KK return with an album titled Maverick which is anything but that. Well, not exactly anything, more of a tune-up and refit of their trademark classic rock sound saturated in a deep shade of blues.

Evolution more than a retrograde retread, finds King King charging headlong forward with a maturity that sees this now five-piece fifth long-player release developing their range within the much-loved confines of this classic blues-rock genre.

With their familial roots firmly Glaswegian, yet sounding like they emerged from the American mid-West rust belt via Tennessee, there’s an uplifting FM rock vibe buzzing through most of this release.

With both Nimmo brothers supplying a twin-guitar attack, opener Never Give In asserts defiant pursuance of their Bad Company infused sound with its hooky guitar riffs. Fire In My Soul continues this M.O. before a funky keyboard motif takes KK slightly off-road on I Will Not Fall.

There’s a hint of southern blues feeding into the band’s sound suggesting that they have been listening to The Doobie Brothers as End Of The Line closes this album. This engaging influence further develops King King’s recorded catalogue whilst strongly retaining the core influences that took this band from their bedrooms into the pub circuit and onto larger stages.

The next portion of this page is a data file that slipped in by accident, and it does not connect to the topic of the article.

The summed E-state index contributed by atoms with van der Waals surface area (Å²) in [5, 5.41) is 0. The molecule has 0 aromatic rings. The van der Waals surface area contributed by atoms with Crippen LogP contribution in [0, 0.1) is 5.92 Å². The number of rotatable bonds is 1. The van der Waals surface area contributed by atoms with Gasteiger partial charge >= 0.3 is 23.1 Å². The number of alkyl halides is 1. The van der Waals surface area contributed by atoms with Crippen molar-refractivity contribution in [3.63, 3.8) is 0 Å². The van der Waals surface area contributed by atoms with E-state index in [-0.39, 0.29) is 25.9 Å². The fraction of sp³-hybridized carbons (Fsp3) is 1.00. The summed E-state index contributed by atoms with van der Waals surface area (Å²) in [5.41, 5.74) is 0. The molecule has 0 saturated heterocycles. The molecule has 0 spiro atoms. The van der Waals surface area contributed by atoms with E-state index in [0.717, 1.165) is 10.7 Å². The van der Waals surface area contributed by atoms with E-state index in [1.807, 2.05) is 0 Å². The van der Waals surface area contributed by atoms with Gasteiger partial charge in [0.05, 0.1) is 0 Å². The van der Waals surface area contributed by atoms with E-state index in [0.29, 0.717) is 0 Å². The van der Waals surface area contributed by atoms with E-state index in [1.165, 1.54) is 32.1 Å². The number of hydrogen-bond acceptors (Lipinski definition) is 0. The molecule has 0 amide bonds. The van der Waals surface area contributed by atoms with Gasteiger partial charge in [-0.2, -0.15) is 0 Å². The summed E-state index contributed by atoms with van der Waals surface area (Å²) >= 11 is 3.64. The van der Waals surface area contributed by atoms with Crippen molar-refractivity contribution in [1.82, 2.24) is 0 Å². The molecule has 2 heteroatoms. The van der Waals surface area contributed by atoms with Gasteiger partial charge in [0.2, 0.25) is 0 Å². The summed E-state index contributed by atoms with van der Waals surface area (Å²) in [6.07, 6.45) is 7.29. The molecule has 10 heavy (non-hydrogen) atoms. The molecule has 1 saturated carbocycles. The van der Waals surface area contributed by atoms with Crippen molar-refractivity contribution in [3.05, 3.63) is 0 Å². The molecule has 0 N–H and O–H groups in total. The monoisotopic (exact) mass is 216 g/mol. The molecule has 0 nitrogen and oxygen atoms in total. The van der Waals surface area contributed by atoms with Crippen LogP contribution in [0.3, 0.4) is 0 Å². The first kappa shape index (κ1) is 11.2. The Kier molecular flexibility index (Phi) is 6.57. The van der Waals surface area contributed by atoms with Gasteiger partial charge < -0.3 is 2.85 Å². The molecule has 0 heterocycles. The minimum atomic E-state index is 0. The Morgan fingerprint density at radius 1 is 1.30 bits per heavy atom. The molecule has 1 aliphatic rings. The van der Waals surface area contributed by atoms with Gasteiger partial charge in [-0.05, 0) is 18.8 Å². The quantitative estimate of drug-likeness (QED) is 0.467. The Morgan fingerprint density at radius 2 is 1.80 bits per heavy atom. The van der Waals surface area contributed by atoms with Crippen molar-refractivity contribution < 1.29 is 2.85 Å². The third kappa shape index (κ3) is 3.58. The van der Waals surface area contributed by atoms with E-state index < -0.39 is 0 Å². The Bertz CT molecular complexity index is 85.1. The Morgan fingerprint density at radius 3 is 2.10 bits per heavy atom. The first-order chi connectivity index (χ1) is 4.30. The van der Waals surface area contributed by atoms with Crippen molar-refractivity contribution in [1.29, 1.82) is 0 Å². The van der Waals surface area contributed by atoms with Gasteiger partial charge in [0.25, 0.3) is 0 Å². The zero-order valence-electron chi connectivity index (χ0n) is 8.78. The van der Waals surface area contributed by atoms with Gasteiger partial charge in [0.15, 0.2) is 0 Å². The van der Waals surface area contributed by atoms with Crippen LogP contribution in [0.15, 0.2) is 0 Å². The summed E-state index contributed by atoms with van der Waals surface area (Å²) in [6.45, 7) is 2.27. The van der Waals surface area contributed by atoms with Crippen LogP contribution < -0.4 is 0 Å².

In an attempt to expand their repertoire, the couple of ballads which might have been intended to add balance to the sequencing, actually fall off-kilter lacking a high-level mixture of melody and drama that drags the momentum of an otherwise smooth powered ride.

Unmemorable power ballads aside, Maverick re-surfaces King King’s well-travelled road of bluesy rock in an if it ain’t broken don’t deconstruct manner.


King King
(Channel 9 Records)
By Paul Davies

About The Author

I began my career in journalism at the now defunct, pre-digital Smash Hits magazine, which was situated in London's Carnaby Street. After learning the ropes, I washed up at Vox Magazine, essentially the NME'S monthly magazine, as the Internet arrived into our lives. Thereon, I eventually graduated onto Q Magazine when people still treasured the magazine that they bought. My journalistic career since has been on newspapers at The Times, The Independent/i newspaper, Daily & Sunday Express and, ofcourse, National Rock Review.

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